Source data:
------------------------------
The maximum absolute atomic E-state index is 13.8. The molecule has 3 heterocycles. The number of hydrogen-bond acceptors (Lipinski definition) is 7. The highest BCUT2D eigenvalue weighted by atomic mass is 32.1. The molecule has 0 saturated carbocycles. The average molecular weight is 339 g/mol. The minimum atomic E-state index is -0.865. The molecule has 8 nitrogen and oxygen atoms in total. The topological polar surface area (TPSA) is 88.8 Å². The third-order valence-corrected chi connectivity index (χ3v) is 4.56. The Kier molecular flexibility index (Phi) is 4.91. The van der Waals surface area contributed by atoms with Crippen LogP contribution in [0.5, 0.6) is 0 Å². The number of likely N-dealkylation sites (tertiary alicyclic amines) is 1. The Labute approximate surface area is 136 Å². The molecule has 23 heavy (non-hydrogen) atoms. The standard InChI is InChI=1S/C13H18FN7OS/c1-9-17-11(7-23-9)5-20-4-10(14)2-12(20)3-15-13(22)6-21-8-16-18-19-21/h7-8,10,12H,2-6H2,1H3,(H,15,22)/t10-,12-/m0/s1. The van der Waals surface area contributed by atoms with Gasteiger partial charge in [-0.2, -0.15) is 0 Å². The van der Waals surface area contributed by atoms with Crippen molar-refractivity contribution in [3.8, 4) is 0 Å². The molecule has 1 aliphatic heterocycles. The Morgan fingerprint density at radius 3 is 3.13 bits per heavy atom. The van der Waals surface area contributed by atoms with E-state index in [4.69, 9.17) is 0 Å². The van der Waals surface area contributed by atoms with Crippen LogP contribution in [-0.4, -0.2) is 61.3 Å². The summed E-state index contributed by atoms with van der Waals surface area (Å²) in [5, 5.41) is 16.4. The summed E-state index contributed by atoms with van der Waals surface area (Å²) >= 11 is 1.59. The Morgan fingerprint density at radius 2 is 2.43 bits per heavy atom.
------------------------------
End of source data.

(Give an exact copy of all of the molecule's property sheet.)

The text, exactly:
The maximum absolute atomic E-state index is 13.8. The molecule has 3 heterocycles. The number of hydrogen-bond acceptors (Lipinski definition) is 7. The highest BCUT2D eigenvalue weighted by atomic mass is 32.1. The molecule has 0 saturated carbocycles. The average molecular weight is 339 g/mol. The minimum atomic E-state index is -0.865. The molecule has 8 nitrogen and oxygen atoms in total. The topological polar surface area (TPSA) is 88.8 Å². The third-order valence-corrected chi connectivity index (χ3v) is 4.56. The Kier molecular flexibility index (Phi) is 4.91. The van der Waals surface area contributed by atoms with Crippen LogP contribution in [0.5, 0.6) is 0 Å². The number of likely N-dealkylation sites (tertiary alicyclic amines) is 1. The Labute approximate surface area is 136 Å². The molecule has 23 heavy (non-hydrogen) atoms. The standard InChI is InChI=1S/C13H18FN7OS/c1-9-17-11(7-23-9)5-20-4-10(14)2-12(20)3-15-13(22)6-21-8-16-18-19-21/h7-8,10,12H,2-6H2,1H3,(H,15,22)/t10-,12-/m0/s1. The van der Waals surface area contributed by atoms with Gasteiger partial charge in [-0.2, -0.15) is 0 Å². The van der Waals surface area contributed by atoms with Crippen molar-refractivity contribution in [3.8, 4) is 0 Å². The molecule has 1 aliphatic heterocycles. The Morgan fingerprint density at radius 3 is 3.13 bits per heavy atom. The van der Waals surface area contributed by atoms with E-state index in [4.69, 9.17) is 0 Å². The van der Waals surface area contributed by atoms with Crippen LogP contribution in [-0.4, -0.2) is 61.3 Å². The summed E-state index contributed by atoms with van der Waals surface area (Å²) in [5, 5.41) is 16.4. The summed E-state index contributed by atoms with van der Waals surface area (Å²) >= 11 is 1.59. The Morgan fingerprint density at radius 2 is 2.43 bits per heavy atom.